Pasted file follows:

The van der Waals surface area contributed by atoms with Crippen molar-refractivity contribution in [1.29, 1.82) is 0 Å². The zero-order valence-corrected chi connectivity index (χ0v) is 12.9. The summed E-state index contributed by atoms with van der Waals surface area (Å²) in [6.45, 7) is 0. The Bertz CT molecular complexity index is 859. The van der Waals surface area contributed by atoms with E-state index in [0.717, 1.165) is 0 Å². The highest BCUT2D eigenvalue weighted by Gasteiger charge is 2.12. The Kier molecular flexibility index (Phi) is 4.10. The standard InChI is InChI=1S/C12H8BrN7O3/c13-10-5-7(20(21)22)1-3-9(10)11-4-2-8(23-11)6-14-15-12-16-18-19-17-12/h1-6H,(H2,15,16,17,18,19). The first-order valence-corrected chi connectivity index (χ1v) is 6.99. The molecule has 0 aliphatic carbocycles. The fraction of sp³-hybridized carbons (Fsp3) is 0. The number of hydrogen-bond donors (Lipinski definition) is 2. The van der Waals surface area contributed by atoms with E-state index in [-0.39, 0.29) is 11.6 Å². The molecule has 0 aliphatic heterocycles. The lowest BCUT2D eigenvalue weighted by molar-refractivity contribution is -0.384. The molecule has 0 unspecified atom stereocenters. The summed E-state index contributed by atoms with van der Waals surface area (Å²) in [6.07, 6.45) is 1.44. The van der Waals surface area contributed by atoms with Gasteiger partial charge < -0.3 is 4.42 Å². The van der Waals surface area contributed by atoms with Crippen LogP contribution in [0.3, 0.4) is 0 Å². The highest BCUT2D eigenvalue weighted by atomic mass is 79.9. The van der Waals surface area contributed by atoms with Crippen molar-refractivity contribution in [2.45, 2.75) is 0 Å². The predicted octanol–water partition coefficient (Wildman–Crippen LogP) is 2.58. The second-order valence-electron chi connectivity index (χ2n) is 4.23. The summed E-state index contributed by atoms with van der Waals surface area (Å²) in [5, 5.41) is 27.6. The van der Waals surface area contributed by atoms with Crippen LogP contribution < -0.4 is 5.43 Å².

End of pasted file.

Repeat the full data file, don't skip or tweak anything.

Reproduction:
The van der Waals surface area contributed by atoms with Crippen molar-refractivity contribution in [1.29, 1.82) is 0 Å². The zero-order valence-corrected chi connectivity index (χ0v) is 12.9. The summed E-state index contributed by atoms with van der Waals surface area (Å²) in [6.45, 7) is 0. The Bertz CT molecular complexity index is 859. The van der Waals surface area contributed by atoms with E-state index in [0.717, 1.165) is 0 Å². The highest BCUT2D eigenvalue weighted by Gasteiger charge is 2.12. The Kier molecular flexibility index (Phi) is 4.10. The standard InChI is InChI=1S/C12H8BrN7O3/c13-10-5-7(20(21)22)1-3-9(10)11-4-2-8(23-11)6-14-15-12-16-18-19-17-12/h1-6H,(H2,15,16,17,18,19). The first-order valence-corrected chi connectivity index (χ1v) is 6.99. The molecule has 0 aliphatic carbocycles. The fraction of sp³-hybridized carbons (Fsp3) is 0. The number of hydrogen-bond donors (Lipinski definition) is 2. The van der Waals surface area contributed by atoms with E-state index in [-0.39, 0.29) is 11.6 Å². The molecule has 0 aliphatic heterocycles. The lowest BCUT2D eigenvalue weighted by molar-refractivity contribution is -0.384. The molecule has 0 unspecified atom stereocenters. The summed E-state index contributed by atoms with van der Waals surface area (Å²) in [6.07, 6.45) is 1.44. The van der Waals surface area contributed by atoms with Gasteiger partial charge < -0.3 is 4.42 Å². The van der Waals surface area contributed by atoms with Crippen LogP contribution in [0.3, 0.4) is 0 Å². The highest BCUT2D eigenvalue weighted by atomic mass is 79.9. The van der Waals surface area contributed by atoms with Crippen molar-refractivity contribution in [2.45, 2.75) is 0 Å². The predicted octanol–water partition coefficient (Wildman–Crippen LogP) is 2.58. The second-order valence-electron chi connectivity index (χ2n) is 4.23. The summed E-state index contributed by atoms with van der Waals surface area (Å²) in [5, 5.41) is 27.6. The van der Waals surface area contributed by atoms with Crippen LogP contribution < -0.4 is 5.43 Å².